This is one way to know God. 'Be still and know that I am God.' 'God is in his holy temple; let all the earth keep silence before him.'

A score of years ago a friend placed in my hand a little book which became one of the turning points in my life. It was called True Peace.*

It was a medieval message and it had but one thought, and it was this - that God was waiting in the depths of my being to talk to me if only I would get still enough to hear his voice.

I thought this would be a very easy matter, and so I began to get still. But I had no sooner commenced than a perfect pandemonium of voices reached my ears, a thousand clamouring notes from without and within, until I could hear nothing but their noise and din. Some of them were my own voice, some of them were my prayers. Others were suggestions of the tempter, and the voices of the world's turmoil. Never before did there seem so many things to be done, to be said, to be thought: and in every direction I was pushed and pulled, and greeted with noisy acclamations of unspeakable unrest.

It seemed necessary for me to listen to some of them, but God said, 'Be still, and know that I am God.' Then came the conflicts of thoughts for the morrow, and it's duties and cares; but God said, 'Be still', and as I listened, and slowly learned to obey, and shut my ears to every sound, I found, after a while, that when the other voices ceased, or I ceased to hear them, there was a still, small voice in the depths of my being that began to speak with an inexpressible tenderness, power and comfort.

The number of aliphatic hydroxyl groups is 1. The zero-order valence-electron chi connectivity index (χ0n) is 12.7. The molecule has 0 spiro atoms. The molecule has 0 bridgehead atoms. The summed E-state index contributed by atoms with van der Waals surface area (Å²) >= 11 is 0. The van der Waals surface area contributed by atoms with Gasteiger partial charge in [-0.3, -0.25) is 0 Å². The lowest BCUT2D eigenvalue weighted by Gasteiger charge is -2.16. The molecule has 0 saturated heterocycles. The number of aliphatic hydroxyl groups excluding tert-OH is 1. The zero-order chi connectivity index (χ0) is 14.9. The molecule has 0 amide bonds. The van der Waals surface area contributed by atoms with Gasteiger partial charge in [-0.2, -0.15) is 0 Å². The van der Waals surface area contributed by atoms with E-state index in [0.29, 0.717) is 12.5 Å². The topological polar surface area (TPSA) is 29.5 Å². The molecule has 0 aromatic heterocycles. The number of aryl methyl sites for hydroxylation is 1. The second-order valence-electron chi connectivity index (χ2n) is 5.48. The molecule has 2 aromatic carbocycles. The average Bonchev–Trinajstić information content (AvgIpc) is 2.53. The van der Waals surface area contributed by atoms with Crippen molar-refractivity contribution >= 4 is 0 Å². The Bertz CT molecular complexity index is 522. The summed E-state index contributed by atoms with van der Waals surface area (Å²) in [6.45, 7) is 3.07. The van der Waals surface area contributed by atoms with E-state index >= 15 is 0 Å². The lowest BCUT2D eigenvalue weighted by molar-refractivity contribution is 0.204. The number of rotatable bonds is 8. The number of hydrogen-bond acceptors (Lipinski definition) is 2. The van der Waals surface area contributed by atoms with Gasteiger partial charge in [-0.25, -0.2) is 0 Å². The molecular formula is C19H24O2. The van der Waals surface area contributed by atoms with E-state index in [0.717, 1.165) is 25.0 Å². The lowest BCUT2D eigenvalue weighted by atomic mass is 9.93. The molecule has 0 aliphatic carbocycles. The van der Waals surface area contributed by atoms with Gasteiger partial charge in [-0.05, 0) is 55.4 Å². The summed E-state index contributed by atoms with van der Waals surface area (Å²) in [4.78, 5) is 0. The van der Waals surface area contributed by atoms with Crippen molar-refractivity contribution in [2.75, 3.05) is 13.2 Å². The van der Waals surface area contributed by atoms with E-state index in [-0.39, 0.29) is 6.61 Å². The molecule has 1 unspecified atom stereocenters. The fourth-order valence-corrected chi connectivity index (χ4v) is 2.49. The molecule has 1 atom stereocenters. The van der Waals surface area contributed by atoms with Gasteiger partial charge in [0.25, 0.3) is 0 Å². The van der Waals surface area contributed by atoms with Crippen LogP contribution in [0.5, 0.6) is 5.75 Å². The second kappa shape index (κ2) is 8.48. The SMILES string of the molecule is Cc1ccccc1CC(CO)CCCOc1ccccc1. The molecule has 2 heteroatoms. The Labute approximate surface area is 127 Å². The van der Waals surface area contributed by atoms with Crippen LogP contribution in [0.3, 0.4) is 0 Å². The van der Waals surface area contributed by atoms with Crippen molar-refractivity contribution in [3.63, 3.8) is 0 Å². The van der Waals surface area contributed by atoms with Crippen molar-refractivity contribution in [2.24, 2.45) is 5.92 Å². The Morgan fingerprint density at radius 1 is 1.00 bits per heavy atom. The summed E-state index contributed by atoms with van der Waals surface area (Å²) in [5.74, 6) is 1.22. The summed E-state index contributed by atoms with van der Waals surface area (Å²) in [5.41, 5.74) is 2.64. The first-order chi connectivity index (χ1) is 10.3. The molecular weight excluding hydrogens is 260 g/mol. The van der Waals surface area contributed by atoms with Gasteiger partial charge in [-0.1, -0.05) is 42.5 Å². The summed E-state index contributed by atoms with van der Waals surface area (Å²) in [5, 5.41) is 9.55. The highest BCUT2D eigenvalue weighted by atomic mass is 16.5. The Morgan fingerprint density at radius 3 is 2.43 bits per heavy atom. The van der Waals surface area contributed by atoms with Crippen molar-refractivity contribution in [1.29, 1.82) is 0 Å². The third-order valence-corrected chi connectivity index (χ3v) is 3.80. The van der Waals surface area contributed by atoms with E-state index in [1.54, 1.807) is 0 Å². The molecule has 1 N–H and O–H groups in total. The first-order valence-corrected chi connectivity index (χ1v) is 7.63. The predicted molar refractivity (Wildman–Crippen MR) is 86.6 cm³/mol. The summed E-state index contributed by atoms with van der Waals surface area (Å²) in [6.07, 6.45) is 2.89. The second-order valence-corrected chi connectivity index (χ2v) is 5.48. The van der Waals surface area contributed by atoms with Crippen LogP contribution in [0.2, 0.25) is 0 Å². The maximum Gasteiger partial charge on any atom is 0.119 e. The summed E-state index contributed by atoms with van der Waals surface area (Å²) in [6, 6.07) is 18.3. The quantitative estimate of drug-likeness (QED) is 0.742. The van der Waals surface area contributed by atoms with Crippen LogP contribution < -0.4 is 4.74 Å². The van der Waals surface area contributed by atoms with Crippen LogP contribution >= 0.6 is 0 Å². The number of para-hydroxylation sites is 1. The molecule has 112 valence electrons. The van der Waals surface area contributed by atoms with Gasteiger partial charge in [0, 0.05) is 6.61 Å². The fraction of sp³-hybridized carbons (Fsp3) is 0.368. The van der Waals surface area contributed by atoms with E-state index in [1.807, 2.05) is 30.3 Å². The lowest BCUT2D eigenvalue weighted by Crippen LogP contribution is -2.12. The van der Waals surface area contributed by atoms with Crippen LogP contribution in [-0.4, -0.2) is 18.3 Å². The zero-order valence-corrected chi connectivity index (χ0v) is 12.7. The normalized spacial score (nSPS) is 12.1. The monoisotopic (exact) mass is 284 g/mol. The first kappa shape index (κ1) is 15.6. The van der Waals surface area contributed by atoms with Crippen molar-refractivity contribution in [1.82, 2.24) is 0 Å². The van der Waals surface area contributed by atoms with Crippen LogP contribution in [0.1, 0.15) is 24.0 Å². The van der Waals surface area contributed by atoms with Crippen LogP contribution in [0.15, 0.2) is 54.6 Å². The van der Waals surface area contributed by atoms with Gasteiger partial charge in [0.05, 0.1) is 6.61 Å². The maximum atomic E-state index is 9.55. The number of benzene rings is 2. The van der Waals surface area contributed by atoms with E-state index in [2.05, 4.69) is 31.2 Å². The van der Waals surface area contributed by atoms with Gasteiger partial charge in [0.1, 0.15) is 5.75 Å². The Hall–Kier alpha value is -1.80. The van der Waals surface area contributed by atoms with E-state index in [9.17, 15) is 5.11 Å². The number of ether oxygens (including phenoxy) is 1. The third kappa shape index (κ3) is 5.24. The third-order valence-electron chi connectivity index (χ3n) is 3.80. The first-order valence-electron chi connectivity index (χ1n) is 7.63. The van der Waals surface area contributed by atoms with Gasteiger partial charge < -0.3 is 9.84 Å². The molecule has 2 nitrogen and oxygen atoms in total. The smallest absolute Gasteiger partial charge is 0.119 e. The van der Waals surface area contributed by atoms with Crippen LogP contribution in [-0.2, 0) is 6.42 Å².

As I listened, it became to me the voice of prayer, and the voice of wisdom, and the voice of duty, and I did not need to think so hard, or pray so hard, or trust so hard, but that 'still, small voice' of the Holy Spirit in my heart was God's prayer in my secret soul, was God's answer to all my questions, was God's life and strength for soul and body, and became the substance of all knowledge, and all prayer, and all blessing: for it was the living God himself as my life and my all.

This is our spirit's deepest need. It is thus that we learn to know God: it is thus that we receive spiritual refreshment and nutriment. It is thus that we receive the Living Bread; it is thus that our very bodies are healed, and our spirit drinks in the life of our risen Lord, and we go forth to life's conflicts and duties like the flower that has drunk in, through the shades of night, the cool and crystal drops of dew. But, as the dew never falls on a stormy night, so the dew of his grace never comes to the restless soul.

We cannot go through life strong and fresh on constant express trains; but we must have quiet hours, secret places of the Most High, times of waiting upon the lord when we renew our strength, and learn to mount up on wings as eagles, and then come back to run and not be weary, and to walk and not faint.

John Edward Southall, (1855-1928), a lifelong and strongly convinced Quaker, was a printer who used his press from time to time for the spread of Quaker Principles. This brief extract adapted from his publication The Power of Stillness* describes his experience of silence as the vital element in his approach to religion and life.
* True Peace and The Power of Stillness are now out of print.